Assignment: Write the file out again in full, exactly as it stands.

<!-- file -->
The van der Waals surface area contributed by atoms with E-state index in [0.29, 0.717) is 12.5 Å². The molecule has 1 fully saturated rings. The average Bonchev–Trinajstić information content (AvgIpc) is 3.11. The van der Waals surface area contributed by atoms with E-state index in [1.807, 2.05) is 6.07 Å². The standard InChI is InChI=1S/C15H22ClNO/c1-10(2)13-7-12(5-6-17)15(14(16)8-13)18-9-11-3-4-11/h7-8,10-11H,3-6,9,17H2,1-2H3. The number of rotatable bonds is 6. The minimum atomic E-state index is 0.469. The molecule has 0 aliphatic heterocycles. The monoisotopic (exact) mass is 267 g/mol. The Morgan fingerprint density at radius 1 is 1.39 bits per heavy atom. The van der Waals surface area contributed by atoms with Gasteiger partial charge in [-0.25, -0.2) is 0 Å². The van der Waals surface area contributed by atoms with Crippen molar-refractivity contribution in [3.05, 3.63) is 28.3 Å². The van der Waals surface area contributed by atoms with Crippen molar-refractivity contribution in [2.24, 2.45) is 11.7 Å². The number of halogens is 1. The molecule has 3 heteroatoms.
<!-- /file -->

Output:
The van der Waals surface area contributed by atoms with E-state index in [0.29, 0.717) is 12.5 Å². The molecule has 1 fully saturated rings. The average Bonchev–Trinajstić information content (AvgIpc) is 3.11. The van der Waals surface area contributed by atoms with E-state index in [1.807, 2.05) is 6.07 Å². The standard InChI is InChI=1S/C15H22ClNO/c1-10(2)13-7-12(5-6-17)15(14(16)8-13)18-9-11-3-4-11/h7-8,10-11H,3-6,9,17H2,1-2H3. The number of rotatable bonds is 6. The minimum atomic E-state index is 0.469. The molecule has 0 aliphatic heterocycles. The monoisotopic (exact) mass is 267 g/mol. The Morgan fingerprint density at radius 1 is 1.39 bits per heavy atom. The van der Waals surface area contributed by atoms with Gasteiger partial charge in [-0.25, -0.2) is 0 Å². The van der Waals surface area contributed by atoms with Crippen molar-refractivity contribution in [3.05, 3.63) is 28.3 Å². The van der Waals surface area contributed by atoms with Crippen molar-refractivity contribution in [2.24, 2.45) is 11.7 Å². The number of halogens is 1. The molecule has 3 heteroatoms.